My sister worked for a company that was about to be sold to an investor. She called me in a panic. Her performance appraisal was scheduled and she was nervous they were about to fire her right before the sale. I assured her the request to schedule a performance appraisal was to provide the new buyer with evidence about the performance of the current employees. I was sure the buyer merely wanted to have some evidence about how effective they were and if they could support the change in ownership.
The next day she called to tell me I was right. Her original fears were unfounded. Her performance review was excellent and met all her expectations. Clearly the seller (my sister’s current employer) wanted to convince the buyer the people were excellent.
Was that performance appraisal really about her or about the sale? Most performance appraisals are not really about the people but instead about some other motivation or intended outcome. This can include things such as a bias, a manipulation, poor leadership, justification for a raise or bonus, justification for a firing, and justification for a promotion or a demotion. Aren’t performance appraisals supposed to be about improving the performance of the individual? If so, why would leaders misuse the policy for their own selfish motivations?
The current performance appraisal process really doesn’t work well and there are two basic reasons why:
The basic assumptions behind the current appraisal are flawed
The appraisal process is most often manipulated to justify some motivation other than its original purpose e.g. justifying a raise (or bonus) to keep a high performer happy or justifying the firing of a poor performer.
The main assumption of the current appraisal process is that improving the quality of the people will improve the organizational performance. This describes our desire to analyze the parts of a whole in order to understand the whole. This is inconsistent consistent with systems thinking and leaders must embrace systems thinking in order to achieve predictable organization improvement.
Most leaders now assume that poor organizational performance is rooted in poor employee performance. Nearly ninety percent of organizations conduct performance appraisals and that is its main purpose. This is merely a dysfunctional yet sophisticated form of blame. Additional assumptions that follow from this are:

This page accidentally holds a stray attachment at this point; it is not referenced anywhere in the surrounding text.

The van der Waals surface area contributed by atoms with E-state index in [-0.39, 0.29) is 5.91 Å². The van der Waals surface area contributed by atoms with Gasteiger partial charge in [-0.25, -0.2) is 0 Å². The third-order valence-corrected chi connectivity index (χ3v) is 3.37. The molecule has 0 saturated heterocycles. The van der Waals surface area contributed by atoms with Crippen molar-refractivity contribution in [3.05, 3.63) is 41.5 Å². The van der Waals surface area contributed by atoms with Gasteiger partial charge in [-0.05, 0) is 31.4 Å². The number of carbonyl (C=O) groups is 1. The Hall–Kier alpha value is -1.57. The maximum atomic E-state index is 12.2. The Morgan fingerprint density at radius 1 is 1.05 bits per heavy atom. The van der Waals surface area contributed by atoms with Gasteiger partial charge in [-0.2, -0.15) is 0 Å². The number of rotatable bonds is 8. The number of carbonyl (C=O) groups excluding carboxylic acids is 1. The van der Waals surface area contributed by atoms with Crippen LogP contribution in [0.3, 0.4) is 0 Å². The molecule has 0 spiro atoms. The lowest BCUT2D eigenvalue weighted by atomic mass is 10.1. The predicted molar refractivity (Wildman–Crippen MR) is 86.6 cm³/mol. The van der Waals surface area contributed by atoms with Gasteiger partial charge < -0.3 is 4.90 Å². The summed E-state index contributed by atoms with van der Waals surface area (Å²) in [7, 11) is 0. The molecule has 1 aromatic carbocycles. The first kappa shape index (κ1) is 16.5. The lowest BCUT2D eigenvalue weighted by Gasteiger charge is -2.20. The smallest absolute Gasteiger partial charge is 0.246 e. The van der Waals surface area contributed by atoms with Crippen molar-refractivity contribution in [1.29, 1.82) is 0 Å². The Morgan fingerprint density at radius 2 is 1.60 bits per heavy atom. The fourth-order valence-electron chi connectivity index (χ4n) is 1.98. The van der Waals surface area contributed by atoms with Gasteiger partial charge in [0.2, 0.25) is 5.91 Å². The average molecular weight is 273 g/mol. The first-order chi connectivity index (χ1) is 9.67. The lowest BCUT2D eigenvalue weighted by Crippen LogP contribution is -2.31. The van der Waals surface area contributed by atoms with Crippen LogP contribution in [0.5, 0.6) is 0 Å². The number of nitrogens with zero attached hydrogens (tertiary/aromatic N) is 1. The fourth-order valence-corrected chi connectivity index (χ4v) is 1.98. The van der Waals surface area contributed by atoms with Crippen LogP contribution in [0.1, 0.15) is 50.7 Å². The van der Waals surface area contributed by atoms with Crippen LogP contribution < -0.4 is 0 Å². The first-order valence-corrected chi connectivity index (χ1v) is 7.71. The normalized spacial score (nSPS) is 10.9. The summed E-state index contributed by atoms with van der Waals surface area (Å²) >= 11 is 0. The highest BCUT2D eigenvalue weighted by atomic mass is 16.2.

Individuals have control over the results of their work and the factors that allow them to achieve their goals. This is false. There are always many factors that contribute to the success of a goal.
Managers can evaluate individual performance separate from the contributions of others and the influence of the work tools, environment etc. This is false. Managers cannot separate their bias (either positive or negative) from their evaluation.
None of these are true because they are inconsistent with systems thinking. Instead, the correct assumption is: “the quality of the interactions between employees (and departments) is more important for improvement of the organization than improving the quality of the people.” In other words, you can’t separate the evaluation of the person from the quality of the interactions that person has with their co-workers and the working environment. If this is true one must conclude that the typical appraisal doesn’t evaluate the individual. It evaluates their interactions. It is not about the person it’s about the interactions of that person in that particular environment.
Leaders often manipulate the appraisal process to serve their own purposes. Just as with my sister, the owner manipulated the process to make all employees “look good” so the new buyer would be impressed. This compromised the opportunity to receive real feedback for improvement. It compromised the truth.
Leaders very often will compromise the process to achieve some short term goal. The appraisal then becomes more about achieving the goal and less about the person receiving the appraisal.
That performance appraisal with your name on it is really NOT about you. It is really about how you are able to interact with others and environmental factors outside of your control.
Wally Hauck is an EMPLOYEE ENGAGEMENT GEEK and a PREDICTABLE PERFORMANCE PUNDIT. Wally is passionately obsessed with eliminating the current performance appraisal process because it creates long lasting dysfunctions and damage to trust, performance, motivation, engagement, and relationships.In 1983, while reading the book the Turning Point by Frijof Capra, Wally realized he had been taught flawed thinking his entire life. The world of systems thinking and chaos theory resonated and he made a decision to never go back. From that day forward he vowed to share the insights with anyone and everyone.Wally is a Certified Speaking Professional or CSP. The Certified Speaking Professional (CSP) designation, established in 1980, is the speaking industry’s international measure of professional platform skill. CSP is conferred throughout the International Federation for Professional Speakers only on those who have earned it by meeting strict criteria. Wally has a Bachelor of Arts degree in Philosophy from the University of Pennsylvania; an MBA in Finance from Iona College; and earned his PhD in Organizational Leadership from Warren National University in 2008. Wally’s new book, The Art of Leading: 3 Principles for Predictable Performance Improvement, provides three basic principles of leadership that form the foundation of success for predictable performance improvement and employee engagement.